As technology changes the world around us, we are forced to rethink long-established work practices, some of which date back to the industrial revolution.
Take office-based working, for example. Technology has collapsed the space between buildings, cities and countries, allowing us to communicate and share information instantly. As a result, organisations and employees are realising that they don’t have to share the same physical space in order to get work done.
This shift towards mobile working is slowly gaining ground, and is expected to be the norm in the coming years. Despite this, some organisations remain reluctant to move away from traditional ways of working.
A mobile workforce brings many benefits. For the organisation, this is a chance to cut overheads and downsize office spaces, while expanding the available talent pool beyond geographical constraints.
For employees, the chance to work from home or elsewhere can be liberating – especially for those who have struggled through gruelling daily commutes. The flexibility associated with mobile working helps employees strike a better balance between their work and private lives, resulting in a happier, more loyal workforce.
Adopting a mobile workforce could also help boost productivity. In a recent study by the Harvard Business Review, mobile workers were found to be 13.5% more productive than their office-based counterparts.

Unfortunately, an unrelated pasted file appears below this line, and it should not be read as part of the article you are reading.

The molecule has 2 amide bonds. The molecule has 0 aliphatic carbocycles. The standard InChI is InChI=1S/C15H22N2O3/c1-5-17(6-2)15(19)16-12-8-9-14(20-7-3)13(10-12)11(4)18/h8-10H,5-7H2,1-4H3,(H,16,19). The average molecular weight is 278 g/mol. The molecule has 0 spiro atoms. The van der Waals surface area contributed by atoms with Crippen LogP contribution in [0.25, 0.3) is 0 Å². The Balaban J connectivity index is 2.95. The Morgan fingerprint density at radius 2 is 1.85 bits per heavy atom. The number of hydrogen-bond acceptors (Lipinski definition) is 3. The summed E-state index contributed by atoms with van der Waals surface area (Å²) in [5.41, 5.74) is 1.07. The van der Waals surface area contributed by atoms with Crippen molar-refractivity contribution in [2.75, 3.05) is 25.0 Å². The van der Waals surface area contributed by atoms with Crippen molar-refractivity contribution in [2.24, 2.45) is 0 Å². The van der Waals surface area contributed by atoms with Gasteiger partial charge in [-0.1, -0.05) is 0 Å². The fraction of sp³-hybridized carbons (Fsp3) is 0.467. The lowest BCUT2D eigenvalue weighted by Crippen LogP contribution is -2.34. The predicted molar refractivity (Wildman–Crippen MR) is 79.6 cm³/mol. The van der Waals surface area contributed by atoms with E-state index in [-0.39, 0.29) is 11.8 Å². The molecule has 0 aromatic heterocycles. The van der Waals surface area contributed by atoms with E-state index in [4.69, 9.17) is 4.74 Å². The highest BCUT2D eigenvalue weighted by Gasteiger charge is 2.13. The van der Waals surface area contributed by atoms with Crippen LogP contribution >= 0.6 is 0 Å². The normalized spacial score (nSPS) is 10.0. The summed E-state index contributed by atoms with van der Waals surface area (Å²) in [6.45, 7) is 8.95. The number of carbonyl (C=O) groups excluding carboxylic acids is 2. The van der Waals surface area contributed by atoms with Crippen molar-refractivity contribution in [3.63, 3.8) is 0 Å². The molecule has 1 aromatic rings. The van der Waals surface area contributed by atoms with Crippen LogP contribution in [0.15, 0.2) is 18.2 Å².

Despite the obvious benefits, transitioning from an office-based workforce to a mobile one represents a challenge for organisations, HR departments and people managers. After all, our work culture and processes have evolved around the idea of having most employees in the same place at roughly the same time.
Here are some of the key issues faced by organisations transitioning to a mobile workforce, and how best to overcome them.
A mobile workforce raises obvious concerns around data security – how do you ensure that information is kept safe when your employees are working remotely? As always, effective communication and training is key. Have a security policy in place that covers both office-based and remote workers, and ensure that all staff understand the responsibilities placed on them when working from home or elsewhere.
While organisations can never fully account for the human factor of data security – for example losing a company smartphone – implementing best practices such as data encryption and multi-factor authentication can go some way to mitigating the risks associated with mobile working.
Trust is a huge factor in any organisation, but this becomes even more acute when adopting a mobile workforce. In a traditional office environment, employees can be monitored, and a clear hierarchy exists. Unprofessional behaviour or low productivity are easy to spot – and employees know this.
A mobile workforce represents a potential risk, as managers don’t have the same level of contact with their team, and therefore cannot monitor their work in the same way.
Remote working will always involve a degree of trust between employer and employee; however, having a solid corporate culture based around values such as trust, honesty, openness and teamwork will ensure employees understand what is expected of them. These values should be embedded right from the start of the employment relationship, and should inform the major decisions you make in terms of recruitment, reward and recognition.
In any case, employees that are happy, supported and engaged are likely to repay the trust placed in them by their employer.